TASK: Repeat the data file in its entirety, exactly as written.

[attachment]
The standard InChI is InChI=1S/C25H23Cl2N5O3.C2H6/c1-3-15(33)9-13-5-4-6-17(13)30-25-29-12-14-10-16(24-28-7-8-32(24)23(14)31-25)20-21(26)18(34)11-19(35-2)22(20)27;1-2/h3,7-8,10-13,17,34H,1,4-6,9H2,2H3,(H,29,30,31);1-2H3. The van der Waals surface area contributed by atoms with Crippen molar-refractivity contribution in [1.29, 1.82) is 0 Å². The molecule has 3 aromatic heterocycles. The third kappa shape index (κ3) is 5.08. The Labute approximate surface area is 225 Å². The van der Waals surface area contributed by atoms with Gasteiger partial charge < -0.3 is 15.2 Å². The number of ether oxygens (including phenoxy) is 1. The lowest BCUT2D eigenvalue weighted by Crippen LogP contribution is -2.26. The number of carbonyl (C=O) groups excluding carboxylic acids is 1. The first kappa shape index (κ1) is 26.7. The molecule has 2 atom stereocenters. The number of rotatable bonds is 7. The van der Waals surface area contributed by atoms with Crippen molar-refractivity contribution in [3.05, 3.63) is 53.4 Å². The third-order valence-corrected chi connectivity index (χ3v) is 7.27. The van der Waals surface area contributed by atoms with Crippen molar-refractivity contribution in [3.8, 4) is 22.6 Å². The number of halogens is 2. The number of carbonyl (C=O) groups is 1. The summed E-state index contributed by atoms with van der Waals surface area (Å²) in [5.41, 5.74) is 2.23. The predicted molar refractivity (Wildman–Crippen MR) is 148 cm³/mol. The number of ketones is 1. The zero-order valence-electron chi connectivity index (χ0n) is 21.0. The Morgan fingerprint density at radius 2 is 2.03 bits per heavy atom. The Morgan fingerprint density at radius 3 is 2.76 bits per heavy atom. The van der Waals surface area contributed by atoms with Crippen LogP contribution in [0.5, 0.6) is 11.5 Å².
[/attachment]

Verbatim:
The standard InChI is InChI=1S/C25H23Cl2N5O3.C2H6/c1-3-15(33)9-13-5-4-6-17(13)30-25-29-12-14-10-16(24-28-7-8-32(24)23(14)31-25)20-21(26)18(34)11-19(35-2)22(20)27;1-2/h3,7-8,10-13,17,34H,1,4-6,9H2,2H3,(H,29,30,31);1-2H3. The van der Waals surface area contributed by atoms with Crippen molar-refractivity contribution in [1.29, 1.82) is 0 Å². The molecule has 3 aromatic heterocycles. The third kappa shape index (κ3) is 5.08. The Labute approximate surface area is 225 Å². The van der Waals surface area contributed by atoms with Gasteiger partial charge < -0.3 is 15.2 Å². The number of ether oxygens (including phenoxy) is 1. The lowest BCUT2D eigenvalue weighted by Crippen LogP contribution is -2.26. The number of carbonyl (C=O) groups excluding carboxylic acids is 1. The first kappa shape index (κ1) is 26.7. The molecule has 2 atom stereocenters. The number of rotatable bonds is 7. The van der Waals surface area contributed by atoms with Crippen molar-refractivity contribution in [3.05, 3.63) is 53.4 Å². The third-order valence-corrected chi connectivity index (χ3v) is 7.27. The van der Waals surface area contributed by atoms with Crippen molar-refractivity contribution in [3.8, 4) is 22.6 Å². The number of halogens is 2. The number of carbonyl (C=O) groups is 1. The summed E-state index contributed by atoms with van der Waals surface area (Å²) in [5.41, 5.74) is 2.23. The predicted molar refractivity (Wildman–Crippen MR) is 148 cm³/mol. The number of ketones is 1. The zero-order valence-electron chi connectivity index (χ0n) is 21.0. The Morgan fingerprint density at radius 2 is 2.03 bits per heavy atom. The Morgan fingerprint density at radius 3 is 2.76 bits per heavy atom. The van der Waals surface area contributed by atoms with Crippen LogP contribution in [0.5, 0.6) is 11.5 Å².